By now most all of you have heard about, read about, seen footage of the white supremacist rallies that took place in Charlottesville yesterday. You have taken in the images of the predictable violence that erupted, the confused tangle of words and outrage and lack of outrage and looking the other way that largely marks our national conversation on race, our personal conversations on race in America.
We are not so evolved. We live in a fiction of progressive tolerance under the shadow of lynching trees and the truth is we are still so afraid of one another. We like to think that our slave transport boats have been destroyed and buried, burned for kindling, even as we pass prison transport vans on the highway.
Truth is we still live in the same boats, battered by the waves of fear and hatred and the wind is against us. It is terrifying to get yet another glimpse of how great the storm is, to feel the sickening reeling of our vessels being racked by the sea, water spilling over the sides, as we listen for a crack in the mast.
So if there is a better gospel passage for us to be reading together tonight, I don’t know what it would be.
Tonight’s gospel passage is a familiar, dramatic story of Jesus walking on the water. Matthew paints a clear, terse picture: Jesus and the water. Jesus always seems to be near the water in Matthew’s gospel, getting in and out of boats, criss-crossing the sea.
Jesus orders his disciples into a boat and sends them out across the Sea of Galilee. Ancient commentators consistently viewed the “boat” as a metaphor for the church, the vessel that carries the disciples along, an interesting interpretation to keep tucked in the back of our minds tonight. While they are in the boat, Jesus stays on land, going off in solitude up the mountain to pray, but for whatever reason he compels them to go ahead of him to the other side. By evening the boat is a long way out and a storm has arisen.
There is little doubt that the disciples are in trouble, the text is stark in describing their situation—their boat is far from land, “battered by the waves because the wind [is] against it” (Mt 14:24).
The disciples battle against the waves and wind through the night. We don’t catch another glimpse of them until the fourth watch, around 4 in the morning, when Jesus takes out across the sea on foot. Though at this point they are surely worn out, wet, cold, and miserable, the narrative focuses clearly on their fear. They see a figure floating across the sea, moving toward them. And they are terrified.
Popular belief in the disciples’ time held that the sea was the home of evil spirits, not to mention unknown creatures, mythical and real, dwelling in its depths. The sea was also a symbol of chaos, all the ways the world is up-ended. It is hardly surprising that through the haze of exhaustion, frazzled nerves, crashing waves, and swirling wind they assume a ghost is moving towards them. The disciples cry out in fear, screaming in the storm in the middle of the night.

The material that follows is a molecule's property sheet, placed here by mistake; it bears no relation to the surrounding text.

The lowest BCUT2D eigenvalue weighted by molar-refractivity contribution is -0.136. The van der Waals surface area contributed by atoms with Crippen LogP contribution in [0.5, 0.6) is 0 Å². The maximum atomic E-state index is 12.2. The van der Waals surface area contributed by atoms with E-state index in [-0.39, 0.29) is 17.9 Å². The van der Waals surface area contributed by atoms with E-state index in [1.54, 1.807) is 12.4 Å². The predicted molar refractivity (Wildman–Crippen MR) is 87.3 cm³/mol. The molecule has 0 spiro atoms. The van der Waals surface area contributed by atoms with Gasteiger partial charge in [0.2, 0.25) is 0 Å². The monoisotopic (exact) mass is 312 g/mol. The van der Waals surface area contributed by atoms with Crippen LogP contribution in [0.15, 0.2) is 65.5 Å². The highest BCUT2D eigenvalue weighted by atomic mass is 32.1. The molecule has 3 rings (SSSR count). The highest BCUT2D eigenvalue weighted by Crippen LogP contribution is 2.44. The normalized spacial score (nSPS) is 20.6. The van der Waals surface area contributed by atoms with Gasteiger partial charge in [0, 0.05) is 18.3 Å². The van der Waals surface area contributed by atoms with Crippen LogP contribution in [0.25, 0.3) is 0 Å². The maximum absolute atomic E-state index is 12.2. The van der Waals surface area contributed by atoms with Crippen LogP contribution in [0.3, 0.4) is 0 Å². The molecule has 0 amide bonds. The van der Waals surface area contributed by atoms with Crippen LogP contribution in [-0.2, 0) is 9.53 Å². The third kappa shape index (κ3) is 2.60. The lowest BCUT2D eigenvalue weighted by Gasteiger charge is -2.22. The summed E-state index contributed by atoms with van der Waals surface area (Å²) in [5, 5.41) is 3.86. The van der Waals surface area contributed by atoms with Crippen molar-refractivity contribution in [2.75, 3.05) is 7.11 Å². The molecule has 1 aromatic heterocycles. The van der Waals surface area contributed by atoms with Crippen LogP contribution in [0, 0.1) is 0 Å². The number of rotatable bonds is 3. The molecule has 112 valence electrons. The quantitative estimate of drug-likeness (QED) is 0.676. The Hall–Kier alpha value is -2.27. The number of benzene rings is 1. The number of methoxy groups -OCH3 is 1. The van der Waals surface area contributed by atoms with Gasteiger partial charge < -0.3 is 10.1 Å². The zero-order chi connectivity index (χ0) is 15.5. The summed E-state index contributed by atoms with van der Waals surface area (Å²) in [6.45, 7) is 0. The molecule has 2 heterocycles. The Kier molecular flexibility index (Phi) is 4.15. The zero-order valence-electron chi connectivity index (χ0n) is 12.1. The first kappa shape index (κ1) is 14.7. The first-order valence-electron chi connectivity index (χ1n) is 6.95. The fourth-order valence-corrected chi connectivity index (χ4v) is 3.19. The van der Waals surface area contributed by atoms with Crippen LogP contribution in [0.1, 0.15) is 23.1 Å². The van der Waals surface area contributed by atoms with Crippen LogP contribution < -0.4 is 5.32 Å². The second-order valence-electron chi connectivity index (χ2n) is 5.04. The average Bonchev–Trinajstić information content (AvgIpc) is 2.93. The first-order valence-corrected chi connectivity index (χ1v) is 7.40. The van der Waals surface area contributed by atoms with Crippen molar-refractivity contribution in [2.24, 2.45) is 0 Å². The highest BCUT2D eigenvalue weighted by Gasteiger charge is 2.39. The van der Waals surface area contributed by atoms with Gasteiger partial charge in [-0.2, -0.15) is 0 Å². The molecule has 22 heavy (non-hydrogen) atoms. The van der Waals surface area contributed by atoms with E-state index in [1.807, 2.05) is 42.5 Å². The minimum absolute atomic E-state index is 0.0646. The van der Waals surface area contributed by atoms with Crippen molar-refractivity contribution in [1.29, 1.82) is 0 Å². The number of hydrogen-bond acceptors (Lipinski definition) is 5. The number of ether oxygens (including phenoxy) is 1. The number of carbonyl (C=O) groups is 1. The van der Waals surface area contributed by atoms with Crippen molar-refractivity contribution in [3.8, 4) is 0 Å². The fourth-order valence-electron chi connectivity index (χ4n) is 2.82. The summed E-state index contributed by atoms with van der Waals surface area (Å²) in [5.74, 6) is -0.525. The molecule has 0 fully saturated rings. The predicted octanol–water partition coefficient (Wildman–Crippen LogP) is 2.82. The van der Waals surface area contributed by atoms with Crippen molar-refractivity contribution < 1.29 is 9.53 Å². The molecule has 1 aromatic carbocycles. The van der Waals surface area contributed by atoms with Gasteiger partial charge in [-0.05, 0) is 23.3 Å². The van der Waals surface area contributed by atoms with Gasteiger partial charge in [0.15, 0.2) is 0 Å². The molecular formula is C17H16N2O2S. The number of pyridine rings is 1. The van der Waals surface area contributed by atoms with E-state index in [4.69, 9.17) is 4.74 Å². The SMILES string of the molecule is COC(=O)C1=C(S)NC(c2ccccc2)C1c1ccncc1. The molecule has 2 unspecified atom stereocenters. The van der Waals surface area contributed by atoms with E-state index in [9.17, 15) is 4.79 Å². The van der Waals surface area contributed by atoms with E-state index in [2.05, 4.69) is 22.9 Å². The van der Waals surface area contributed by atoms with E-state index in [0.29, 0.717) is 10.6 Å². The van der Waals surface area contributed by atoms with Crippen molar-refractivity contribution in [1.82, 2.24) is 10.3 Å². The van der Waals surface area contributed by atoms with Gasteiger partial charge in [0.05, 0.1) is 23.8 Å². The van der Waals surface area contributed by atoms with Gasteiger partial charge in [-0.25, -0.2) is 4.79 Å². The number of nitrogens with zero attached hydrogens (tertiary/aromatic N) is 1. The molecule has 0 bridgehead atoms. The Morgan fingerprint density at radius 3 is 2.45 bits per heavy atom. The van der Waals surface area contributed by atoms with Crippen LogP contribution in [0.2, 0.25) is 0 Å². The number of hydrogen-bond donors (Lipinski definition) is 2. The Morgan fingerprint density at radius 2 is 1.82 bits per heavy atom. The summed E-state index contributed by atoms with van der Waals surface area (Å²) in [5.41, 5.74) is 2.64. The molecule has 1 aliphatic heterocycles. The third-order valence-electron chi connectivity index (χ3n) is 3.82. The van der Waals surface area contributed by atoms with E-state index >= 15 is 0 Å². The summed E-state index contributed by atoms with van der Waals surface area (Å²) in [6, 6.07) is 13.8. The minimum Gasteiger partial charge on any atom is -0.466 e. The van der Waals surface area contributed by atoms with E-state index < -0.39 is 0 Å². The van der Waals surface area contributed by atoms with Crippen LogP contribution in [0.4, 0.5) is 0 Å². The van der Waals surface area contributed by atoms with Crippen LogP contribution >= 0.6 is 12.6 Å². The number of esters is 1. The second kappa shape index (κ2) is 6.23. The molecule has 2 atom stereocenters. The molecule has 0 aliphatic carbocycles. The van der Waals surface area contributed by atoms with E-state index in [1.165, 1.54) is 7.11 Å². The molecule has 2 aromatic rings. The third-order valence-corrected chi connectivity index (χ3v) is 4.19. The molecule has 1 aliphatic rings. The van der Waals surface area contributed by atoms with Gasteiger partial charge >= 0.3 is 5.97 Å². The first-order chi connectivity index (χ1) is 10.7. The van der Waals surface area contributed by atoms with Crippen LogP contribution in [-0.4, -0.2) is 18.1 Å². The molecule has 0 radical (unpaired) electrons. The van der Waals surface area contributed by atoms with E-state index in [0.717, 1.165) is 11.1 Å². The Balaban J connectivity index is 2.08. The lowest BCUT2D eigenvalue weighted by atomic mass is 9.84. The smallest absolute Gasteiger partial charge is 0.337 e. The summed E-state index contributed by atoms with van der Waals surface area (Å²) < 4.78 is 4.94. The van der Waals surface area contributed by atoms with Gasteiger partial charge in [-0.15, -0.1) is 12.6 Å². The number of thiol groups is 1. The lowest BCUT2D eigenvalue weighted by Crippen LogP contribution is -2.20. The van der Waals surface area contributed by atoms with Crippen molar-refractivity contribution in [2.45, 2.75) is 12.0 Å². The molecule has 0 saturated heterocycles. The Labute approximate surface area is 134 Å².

Jesus’ response to all their fear of the dark and broiling sea, to their terror is this:
“It is I, do not be afraid.”
“It is I.” The same words as “I am,” that mysterious, all encompassing nameless name God offers to Moses announcing the Exodus (Ex 3:14). “I am,” Jesus announces, echoing out across the waters as if nothing else needs to be said.
Jesus is claiming to be God, the God of Psalm 77 who (just listen to this) “performs miracles” and “displays power among the peoples.” The God who, “when the waters saw you, God, the water saw you and writhed; the very depths convulsed.” The God whose “path led through the sea, your way through the mighty waters, though your footprints were not seen” (Ps 77: 14, 16, 19). The God who rules even over chaos, even over the sea. The God who walks on the water.
But just before that, Jesus has another word, another phrase of command, just as clear as his command to get in the boat in the first place.
“Take heart.” “Take courage.” The word means something along the lines of, “be resolute in the face of danger or adverse circumstances.”
It is the same word Jesus says to the paralyzed man being carried in on his bed (Mt 9:2). It is the same word Jesus says to the woman who had been bleeding for 12 years when she dared to touch the edge of his cloak, reaching out for healing (Mt 9:22). It is the same word said to Bartimeus, the blind beggar who calls out to Jesus from the streets (and when he hears it Bartimeus jumps up and throws off his cloak) (Mk 10:49).
It is the same word Jesus uses when he says in John, “…you will have trouble. Take heart! I have overcome the [whole] world” (Jn 16:33).
But “take heart” sounds so clumsy, a touch too formal and anatomic. My favorite translation is the Spanish rendering, “animo”—to animate, enliven, inspire, brighten up.
That’s Jesus’ word to the disciples as they look at him walking toward them across the deep, dark sea.
But I have to say the most striking thing to me as I read this story is not Jesus walking on the water. Miraculous and marvelous as that fact may be, the Son of God striding out over the deep, it is not the picture of Jesus which lodged into my mind this week.
It was Peter.
Because at this point in the story, at this point in my life, I am not terribly surprised at the report of Jesus doing something miraculous. Jesus performs miracles. It is one of the things he does. He does it with great authority and meaning and a dash of unpredictably whimsy.
I have not worked out yet why Jesus performs some miracles and not others. I do not know why Jesus heals some people he encounters but not all of them. I do not know why he lavishes his signs and wonders one minute, then slyly withholds them the next. I do not why he exhibited his power in the world so precariously when he walked the earth. And I certainly don’t know why he is so precarious with his power now, here on the other side of the resurrection.
But I do know Jesus does miraculous things.
The disciples knew too. They had been following around for months—years—witnessing one miraculous deed after another. Jesus has turned water into wine, cast out stubborn demons, healed terrible diseases. Raised the dead. The handful of verses here in Matthew leading up to the story of Jesus on the water mention the “miraculous” three times, just before the Jesus performs one of his most iconic miracles, the feeding of the 5,000. Signs and wonders and miracles are solidly in Jesus’ wheelhouse and everyone knows it.
So it isn’t terribly surprising that Jesus the miracle worker can walk on water.
Peter, on the other hand…
It’s not clear why Peter asks to come out on the water, but he asks. He knows this is not something he can do on his own. He doesn’t launch out in a display of authority; he asks to come and be with Jesus—precisely in the place of fear and terror where Jesus is standing. “If it’s you, Lord,” Peter says, “tell me to come to you on the water” (14:28).
And then Jesus, of course, says the thing that we all long to hear Jesus say: “come.”